1. cadmium n. 镉
  2. brominated flame-retardants (BFRs) n. 溴化阻燃剂
  3. polyvinyl chloride (PVC) n. 聚氯乙烯
  4. counterculture n. 反正统(主流)文化
  5. puny adj. 小的,微不足道的
楼主东城水岸 时间:2007-05-21 20:23:31
  Sickening spinach
  讨厌的菠菜(陈继龙 编译)
  Sep 21st 2006 | PETALUMA, CALIFORNIA
  From The Economist print edition
  A SMALL card sits above an empty shelf in the Whole Foods store in Petaluma, California. “Consumers are advised NOT to eat fresh bagged spinach at this time. As a precaution, Whole Foods Market has temporarily removed ALL fresh spinach and fresh salad mixes containing spinach from its stores.”
  On September 14th the Centres for Disease Control and Prevention in Atlanta issued the first of several daily alerts concerning an outbreak of E. coli 0157:H7, a potentially lethal pathogen typically associated with adulterated[1] beef. Investigators had traced it to consumption of fresh raw spinach sold in bags. A few days later, an investigation conducted by the Food and Drug Administration (FDA) had narrowed down the culprits to a California-based grower, Natural Selection Foods, and at least one of its distributors. So far, a 77-year-old woman in Wisconsin has died from eating spinach traced back to Natural Selection, and 146 people in 23 states are ill, some very seriously. Half of the victims have been hospitalised, a high rate that may indicate an especially virulent strain of E. coli.
  Investigators continue to search for the cause of the outbreak. They have scoured the company's processing plant as well as the farms that grow the spinach, looking at everything from irrigation water to the proximity[2] of livestock, with no sure connections made so far. The fact that Natural Selection is in California's Salinas Valley has raised alarms, however. According to the FDA, fresh produce from the valley, including spinach, has been the source of nine E. coli outbreaks since 1995.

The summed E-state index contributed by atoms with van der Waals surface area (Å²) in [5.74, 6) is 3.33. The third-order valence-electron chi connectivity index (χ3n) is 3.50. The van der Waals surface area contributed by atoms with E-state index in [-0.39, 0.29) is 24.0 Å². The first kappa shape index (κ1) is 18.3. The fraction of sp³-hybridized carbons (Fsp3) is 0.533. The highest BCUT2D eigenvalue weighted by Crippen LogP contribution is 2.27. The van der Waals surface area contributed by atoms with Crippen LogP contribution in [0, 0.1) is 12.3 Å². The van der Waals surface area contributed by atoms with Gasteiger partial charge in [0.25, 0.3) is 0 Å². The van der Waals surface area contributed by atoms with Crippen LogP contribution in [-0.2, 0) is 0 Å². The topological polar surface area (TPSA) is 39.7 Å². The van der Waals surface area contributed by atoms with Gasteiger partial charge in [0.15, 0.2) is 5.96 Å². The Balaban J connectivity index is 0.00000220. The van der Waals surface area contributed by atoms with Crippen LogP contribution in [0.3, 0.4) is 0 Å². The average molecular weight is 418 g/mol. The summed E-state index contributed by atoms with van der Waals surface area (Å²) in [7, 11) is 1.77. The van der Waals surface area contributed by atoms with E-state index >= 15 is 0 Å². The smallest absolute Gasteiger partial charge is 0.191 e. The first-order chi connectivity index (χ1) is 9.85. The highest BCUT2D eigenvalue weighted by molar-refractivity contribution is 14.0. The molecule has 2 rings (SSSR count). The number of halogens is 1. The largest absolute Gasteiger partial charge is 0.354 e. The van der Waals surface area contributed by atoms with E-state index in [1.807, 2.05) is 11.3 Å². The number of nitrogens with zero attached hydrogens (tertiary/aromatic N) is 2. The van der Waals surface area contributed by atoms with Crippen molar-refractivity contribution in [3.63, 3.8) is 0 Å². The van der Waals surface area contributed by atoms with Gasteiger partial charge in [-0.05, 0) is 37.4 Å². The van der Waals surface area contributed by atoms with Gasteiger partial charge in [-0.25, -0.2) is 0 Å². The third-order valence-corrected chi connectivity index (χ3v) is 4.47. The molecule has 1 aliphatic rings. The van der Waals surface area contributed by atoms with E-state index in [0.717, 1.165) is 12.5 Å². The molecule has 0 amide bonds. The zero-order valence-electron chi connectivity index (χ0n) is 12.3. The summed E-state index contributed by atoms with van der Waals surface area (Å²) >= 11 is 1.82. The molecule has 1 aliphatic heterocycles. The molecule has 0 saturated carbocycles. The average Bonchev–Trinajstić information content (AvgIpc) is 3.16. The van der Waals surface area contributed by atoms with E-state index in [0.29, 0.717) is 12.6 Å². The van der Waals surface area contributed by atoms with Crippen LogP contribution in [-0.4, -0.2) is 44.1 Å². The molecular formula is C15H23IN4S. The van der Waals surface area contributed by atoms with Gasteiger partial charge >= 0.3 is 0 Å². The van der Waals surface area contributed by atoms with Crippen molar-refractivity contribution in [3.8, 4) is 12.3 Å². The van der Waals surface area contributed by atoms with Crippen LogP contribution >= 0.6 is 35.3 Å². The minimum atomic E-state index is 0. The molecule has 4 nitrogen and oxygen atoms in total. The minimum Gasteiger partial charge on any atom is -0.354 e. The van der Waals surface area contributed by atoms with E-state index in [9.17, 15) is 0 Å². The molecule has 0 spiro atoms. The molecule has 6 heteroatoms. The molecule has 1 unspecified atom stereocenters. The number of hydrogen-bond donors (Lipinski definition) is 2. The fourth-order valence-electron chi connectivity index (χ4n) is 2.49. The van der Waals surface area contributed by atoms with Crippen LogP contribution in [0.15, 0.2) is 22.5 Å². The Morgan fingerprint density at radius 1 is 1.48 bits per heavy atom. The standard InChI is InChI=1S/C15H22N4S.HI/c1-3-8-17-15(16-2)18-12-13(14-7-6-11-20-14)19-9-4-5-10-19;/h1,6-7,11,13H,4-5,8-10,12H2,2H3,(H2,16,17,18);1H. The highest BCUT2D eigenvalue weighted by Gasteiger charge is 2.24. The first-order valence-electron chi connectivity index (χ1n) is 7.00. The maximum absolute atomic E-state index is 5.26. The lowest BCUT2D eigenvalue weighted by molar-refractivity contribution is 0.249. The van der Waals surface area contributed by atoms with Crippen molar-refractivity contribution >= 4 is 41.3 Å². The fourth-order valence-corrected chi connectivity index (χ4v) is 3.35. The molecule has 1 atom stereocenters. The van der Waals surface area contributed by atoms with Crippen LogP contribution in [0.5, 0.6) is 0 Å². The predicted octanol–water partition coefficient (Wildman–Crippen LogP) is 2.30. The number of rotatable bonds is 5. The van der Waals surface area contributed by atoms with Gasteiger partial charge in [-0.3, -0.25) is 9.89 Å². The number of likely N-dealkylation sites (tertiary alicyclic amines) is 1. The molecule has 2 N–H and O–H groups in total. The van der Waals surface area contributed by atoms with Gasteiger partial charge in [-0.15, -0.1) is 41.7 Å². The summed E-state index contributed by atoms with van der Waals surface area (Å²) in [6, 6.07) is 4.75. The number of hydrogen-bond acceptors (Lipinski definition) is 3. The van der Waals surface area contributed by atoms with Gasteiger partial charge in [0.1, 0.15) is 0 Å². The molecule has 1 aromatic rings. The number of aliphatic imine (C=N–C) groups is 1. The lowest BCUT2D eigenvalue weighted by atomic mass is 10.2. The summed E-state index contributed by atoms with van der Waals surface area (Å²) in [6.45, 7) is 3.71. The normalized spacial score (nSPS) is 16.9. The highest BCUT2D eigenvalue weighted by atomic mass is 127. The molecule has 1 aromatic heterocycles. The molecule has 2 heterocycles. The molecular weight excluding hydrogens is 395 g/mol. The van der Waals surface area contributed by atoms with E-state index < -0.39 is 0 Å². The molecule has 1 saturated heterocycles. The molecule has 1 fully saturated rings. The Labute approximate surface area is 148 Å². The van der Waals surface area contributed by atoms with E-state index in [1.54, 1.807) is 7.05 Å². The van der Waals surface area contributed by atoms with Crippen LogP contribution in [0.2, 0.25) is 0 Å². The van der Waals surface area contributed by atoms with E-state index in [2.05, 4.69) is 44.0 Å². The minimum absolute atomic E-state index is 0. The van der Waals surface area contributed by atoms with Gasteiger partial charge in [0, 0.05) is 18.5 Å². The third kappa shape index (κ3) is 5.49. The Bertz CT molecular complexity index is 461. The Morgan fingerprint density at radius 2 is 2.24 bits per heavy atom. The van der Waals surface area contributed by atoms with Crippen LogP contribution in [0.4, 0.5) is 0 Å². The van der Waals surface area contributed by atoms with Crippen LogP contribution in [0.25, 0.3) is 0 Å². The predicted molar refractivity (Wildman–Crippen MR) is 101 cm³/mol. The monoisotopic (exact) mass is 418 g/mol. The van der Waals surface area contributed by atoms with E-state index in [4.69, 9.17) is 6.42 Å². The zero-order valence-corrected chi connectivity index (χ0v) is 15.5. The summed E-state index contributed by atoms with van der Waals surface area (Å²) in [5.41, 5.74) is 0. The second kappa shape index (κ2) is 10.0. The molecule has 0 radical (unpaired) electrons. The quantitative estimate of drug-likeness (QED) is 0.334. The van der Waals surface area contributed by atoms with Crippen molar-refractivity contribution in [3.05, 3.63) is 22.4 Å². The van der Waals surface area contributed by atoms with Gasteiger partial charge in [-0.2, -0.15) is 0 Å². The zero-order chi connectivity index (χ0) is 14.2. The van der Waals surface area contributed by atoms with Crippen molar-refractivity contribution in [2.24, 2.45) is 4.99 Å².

Moreover Natural Selection, which supplies several supermarket chains across the United States with conventionally produced fresh spinach, is also the nation's largest grower and shipper of certified organic produce, under its Earthbound Farm brand. (4)If organic spinach becomes implicated, the financial consequences for the organic sector of the fresh produce market, which prides itself on its purity, could be severe.
  此外,“天然选择”也是美国最大的、持有许可证的有机食品生产商和货商,经营商标是“Earthbound Farm”,向全美数个连锁超市供应按常规生产的新鲜菠菜。假如这次事件真的涉及到有机菠菜的话,对于以纯净自居的新鲜有机食品市场而言,可能会造成严重的经济后果。
  But with the FDA advising consumers not to eat fresh spinach from any source until further notice, the outbreak could ruin California's whole spinach industry. The state grows about three-quarters of the American crop. In recent years the market for fresh spinach has benefited hugely from what one producers' spokesman calls “a great health profile”. In 2005, per capita consumption[3] in America was forecast at 2.2 pounds (one kilogram), up from just 0.6 pounds ten years ago. That total isn't likely to increase again for a while.
  1. adulterate v. 掺假,伪造次品
  2. proximity n. 接近,邻近,附近
  3. per capita consumption 人均消费
楼主东城水岸 时间:2007-05-22 19:42:29
  Testament of youth
  青春作证(陈继龙 编译)
  Sep 21st 2006
  From The Economist print edition